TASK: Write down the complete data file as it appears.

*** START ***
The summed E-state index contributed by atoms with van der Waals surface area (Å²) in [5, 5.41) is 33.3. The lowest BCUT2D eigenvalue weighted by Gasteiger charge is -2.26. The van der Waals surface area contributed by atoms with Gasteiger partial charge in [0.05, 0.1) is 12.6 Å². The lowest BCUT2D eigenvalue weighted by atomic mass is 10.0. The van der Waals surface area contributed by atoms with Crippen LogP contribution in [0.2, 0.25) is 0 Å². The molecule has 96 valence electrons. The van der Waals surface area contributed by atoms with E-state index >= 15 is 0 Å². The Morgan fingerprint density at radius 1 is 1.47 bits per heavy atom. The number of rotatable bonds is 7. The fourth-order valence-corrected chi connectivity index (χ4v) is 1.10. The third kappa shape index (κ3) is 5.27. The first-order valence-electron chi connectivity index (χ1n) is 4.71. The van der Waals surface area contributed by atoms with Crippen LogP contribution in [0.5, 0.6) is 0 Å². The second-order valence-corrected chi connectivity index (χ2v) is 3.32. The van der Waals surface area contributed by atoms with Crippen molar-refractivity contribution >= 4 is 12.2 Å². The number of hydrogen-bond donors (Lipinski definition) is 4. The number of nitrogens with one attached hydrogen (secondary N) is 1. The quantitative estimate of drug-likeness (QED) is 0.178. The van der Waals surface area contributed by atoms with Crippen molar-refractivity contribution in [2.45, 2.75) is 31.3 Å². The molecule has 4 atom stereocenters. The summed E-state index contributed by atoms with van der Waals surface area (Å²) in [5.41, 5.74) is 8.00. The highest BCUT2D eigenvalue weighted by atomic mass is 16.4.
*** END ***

The summed E-state index contributed by atoms with van der Waals surface area (Å²) in [5, 5.41) is 33.3. The lowest BCUT2D eigenvalue weighted by Gasteiger charge is -2.26. The van der Waals surface area contributed by atoms with Gasteiger partial charge in [0.05, 0.1) is 12.6 Å². The lowest BCUT2D eigenvalue weighted by atomic mass is 10.0. The van der Waals surface area contributed by atoms with Crippen LogP contribution in [0.2, 0.25) is 0 Å². The molecule has 96 valence electrons. The van der Waals surface area contributed by atoms with E-state index >= 15 is 0 Å². The Morgan fingerprint density at radius 1 is 1.47 bits per heavy atom. The number of rotatable bonds is 7. The fourth-order valence-corrected chi connectivity index (χ4v) is 1.10. The third kappa shape index (κ3) is 5.27. The first-order valence-electron chi connectivity index (χ1n) is 4.71. The van der Waals surface area contributed by atoms with Crippen LogP contribution in [0.5, 0.6) is 0 Å². The second-order valence-corrected chi connectivity index (χ2v) is 3.32. The van der Waals surface area contributed by atoms with Crippen molar-refractivity contribution >= 4 is 12.2 Å². The number of hydrogen-bond donors (Lipinski definition) is 4. The number of nitrogens with one attached hydrogen (secondary N) is 1. The quantitative estimate of drug-likeness (QED) is 0.178. The van der Waals surface area contributed by atoms with Crippen molar-refractivity contribution in [2.45, 2.75) is 31.3 Å². The molecule has 4 atom stereocenters. The summed E-state index contributed by atoms with van der Waals surface area (Å²) in [5.41, 5.74) is 8.00. The highest BCUT2D eigenvalue weighted by atomic mass is 16.4.